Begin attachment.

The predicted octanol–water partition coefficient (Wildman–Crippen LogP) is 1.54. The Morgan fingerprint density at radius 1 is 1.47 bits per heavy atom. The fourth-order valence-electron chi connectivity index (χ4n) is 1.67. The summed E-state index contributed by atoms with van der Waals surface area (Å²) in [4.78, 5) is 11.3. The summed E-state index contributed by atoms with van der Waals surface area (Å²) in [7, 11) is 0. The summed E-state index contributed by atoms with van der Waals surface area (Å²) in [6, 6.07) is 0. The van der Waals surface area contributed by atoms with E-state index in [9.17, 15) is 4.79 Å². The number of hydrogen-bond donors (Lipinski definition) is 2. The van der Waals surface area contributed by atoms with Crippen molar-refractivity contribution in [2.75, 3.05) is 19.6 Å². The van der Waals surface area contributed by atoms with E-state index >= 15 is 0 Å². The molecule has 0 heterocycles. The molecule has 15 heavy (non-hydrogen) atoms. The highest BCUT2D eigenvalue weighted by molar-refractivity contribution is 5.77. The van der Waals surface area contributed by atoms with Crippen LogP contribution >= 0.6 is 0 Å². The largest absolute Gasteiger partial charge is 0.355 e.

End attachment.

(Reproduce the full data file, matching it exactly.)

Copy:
The predicted octanol–water partition coefficient (Wildman–Crippen LogP) is 1.54. The Morgan fingerprint density at radius 1 is 1.47 bits per heavy atom. The fourth-order valence-electron chi connectivity index (χ4n) is 1.67. The summed E-state index contributed by atoms with van der Waals surface area (Å²) in [4.78, 5) is 11.3. The summed E-state index contributed by atoms with van der Waals surface area (Å²) in [7, 11) is 0. The summed E-state index contributed by atoms with van der Waals surface area (Å²) in [6, 6.07) is 0. The van der Waals surface area contributed by atoms with E-state index in [9.17, 15) is 4.79 Å². The number of hydrogen-bond donors (Lipinski definition) is 2. The van der Waals surface area contributed by atoms with Crippen molar-refractivity contribution in [2.75, 3.05) is 19.6 Å². The van der Waals surface area contributed by atoms with E-state index >= 15 is 0 Å². The molecule has 0 heterocycles. The molecule has 15 heavy (non-hydrogen) atoms. The highest BCUT2D eigenvalue weighted by molar-refractivity contribution is 5.77. The van der Waals surface area contributed by atoms with Crippen LogP contribution >= 0.6 is 0 Å². The largest absolute Gasteiger partial charge is 0.355 e.